As for your second point, there is no display of integrity on the part of the LDS Church for publishing the different accounts after a long history of obstructionism and suppression of that evidence and only after the fact of the conflicting accounts was widely known. The 1832 account of the First Vision in Joseph's own hand was held in the Church Historian's office for decades and remained unknown until a BYU student somehow obtained a copy of it and published the text in an appendix of his master's thesis in 1965. That same year, the Tanners published the account. It was only in 1969 that the LDS Church publicly acknowledged that the account was genuine. A substantial excerpt of the account--not the whole or even the most important part of it dealing with the vision itself--was first quoted in an article in the Ensign magazine in 1978. The first article in the Ensign to discuss the problem of the conflicting nature of the accounts was an article by Milton Backman in 1985; this article did not, however, provide the text of the account. If the Ensign has ever included a full quotation of the 1832 account of the First Vision, please provide a reference, because I have not been able to find such an article.

Rob "Mr. Conspiracy" Bowman,

Are you serious? Obstructionism? Where was the obstructionism? I daresay that if a BYU student "somehow" obtained a copy of anything in archives, there's no obstructionism. What a joke. But whatever makes you feel like you're contributing, I suppose.

Of course, any failing on the Church's part for not addressing the differences directly to your satisfaction is meaningful only so far as yours is the standard. Frankly, I doubt they (as most people) saw it as a big deal. The diary holds more details in a number of respects. Your ability to read Joseph Smith's mind as to why he offered a shortened narrative consistent with his diary, is astonishing. Don't choke on the gnat.

PacMan

Link to comment

As for your second point, there is no display of integrity on the part of the LDS Church for publishing the different accounts after a long history of obstructionism and suppression of that evidence and only after the fact of the conflicting accounts was widely known.

How forthcoming is the Lutheran Church on the historical fact that Martin Luther condoned polygamy?

Bernard

Link to comment

PacMan,

I have never seen any explanation for how the BYU student (Paul Cheesman) obtained a copy of the 1832 account. But he did so in the 1960s. The Church had the document all that time and never acknowledged its existence. You can do the math.

I said absolutely nothing about Joseph Smith's mind or thinking regarding the differing accounts, so your accusation that I claimed to be able to read his mind is a smoke-and-mirrors distraction from the issue. I simply responded to Deborah's claim that the Ensign had published the differing accounts of the First Vision, thereby supposedly proving the LDS Church had never suppressed their existence. In response, I made three points: (1) the LDS Church knew about some of these differing accounts long before they came to light, (2) the Church never admitted their existence until after they were forced to do so by others (whether Mormons or non-Mormons) who brought them to light, and (3) the Ensign in fact has never published those differing accounts and did not even comment on the problem until twenty years after the 1832 account was made public. If you have something substantive to say in response to these three points, please feel free to say it.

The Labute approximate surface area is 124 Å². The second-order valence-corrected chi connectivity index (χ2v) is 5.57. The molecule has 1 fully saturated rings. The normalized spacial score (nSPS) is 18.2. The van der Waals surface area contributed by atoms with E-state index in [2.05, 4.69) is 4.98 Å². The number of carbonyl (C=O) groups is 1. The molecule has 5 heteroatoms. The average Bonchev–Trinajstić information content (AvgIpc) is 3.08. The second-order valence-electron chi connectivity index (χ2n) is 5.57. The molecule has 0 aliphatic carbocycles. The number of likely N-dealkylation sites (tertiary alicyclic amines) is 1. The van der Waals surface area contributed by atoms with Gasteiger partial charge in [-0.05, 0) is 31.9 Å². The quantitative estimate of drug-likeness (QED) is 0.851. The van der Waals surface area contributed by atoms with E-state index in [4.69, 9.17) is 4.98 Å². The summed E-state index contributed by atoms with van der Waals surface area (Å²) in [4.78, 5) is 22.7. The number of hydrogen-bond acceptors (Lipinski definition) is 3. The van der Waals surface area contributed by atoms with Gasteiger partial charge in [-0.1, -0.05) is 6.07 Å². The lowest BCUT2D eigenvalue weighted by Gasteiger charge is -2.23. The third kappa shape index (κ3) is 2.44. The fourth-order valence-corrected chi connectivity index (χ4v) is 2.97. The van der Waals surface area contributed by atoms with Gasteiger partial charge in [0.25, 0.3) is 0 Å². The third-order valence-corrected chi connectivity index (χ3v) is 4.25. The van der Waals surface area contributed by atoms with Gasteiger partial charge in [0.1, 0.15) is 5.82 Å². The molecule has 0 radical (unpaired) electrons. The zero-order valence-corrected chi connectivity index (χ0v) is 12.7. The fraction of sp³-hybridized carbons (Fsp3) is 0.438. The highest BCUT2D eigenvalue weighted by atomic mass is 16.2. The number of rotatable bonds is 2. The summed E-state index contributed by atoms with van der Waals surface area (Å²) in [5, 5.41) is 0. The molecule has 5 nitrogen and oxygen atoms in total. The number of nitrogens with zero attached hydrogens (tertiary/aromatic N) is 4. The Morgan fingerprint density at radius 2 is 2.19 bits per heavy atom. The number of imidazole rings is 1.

Rob "Mr. Conspiracy" Bowman,

Are you serious? Obstructionism? Where was the obstructionism? I daresay that if a BYU student "somehow" obtained a copy of anything in archives, there's no obstructionism. What a joke. But whatever makes you feel like you're contributing, I suppose.

Of course, any failing on the Church's part for not addressing the differences directly to your satisfaction is meaningful only so far as yours is the standard. Frankly, I doubt they (as most people) saw it as a big deal. The diary holds more details in a number of respects. Your ability to read Joseph Smith's mind as to why he offered a shortened narrative consistent with his diary, is astonishing. Don't choke on the gnat.

PacMan

Link to comment

Bernard,

You wrote:

How forthcoming is the Lutheran Church on the historical fact that Martin Luther condoned polygamy?

First, you are changing the subject.

Second, from your perspective, the Lutheran Church was and is apostate and the LDS Church is run by godly prophets. Should you not hold your religious leaders to a higher standard?

Third, the Lutheran Church is quite forthcoming on the subject, and to my knowledge never suppressed the historical facts. But your statement does suppress some facts (though perhaps you are simply repeating what you read somewhere). Luther did not teach that polygamy was morally acceptable. He gave what he later admitted was bad counsel on one occasion to a prince that in effect condoned an act of bigamy, and Luther himself came to view his involvement with regret. Furthermore, Luther explicitly denounced polygamy as of the devil. Here's a source on this subject: Martin Brecht and James L. Schaaf, Martin Luther: The Preservation of the Church, Vol. 3, 1532-1546 (Fortress, 1993), 205-15.

Link to comment

My favourite is pretty unique. Someone, on the previous board, drew a clumsy parallel between Joseph Smith, Sabbetai Tzvi, the Book of Abraham, and the Apocalypse of Abraham. The only thing the theory had going for it was novelty. Everything else was dramatically inaccurate.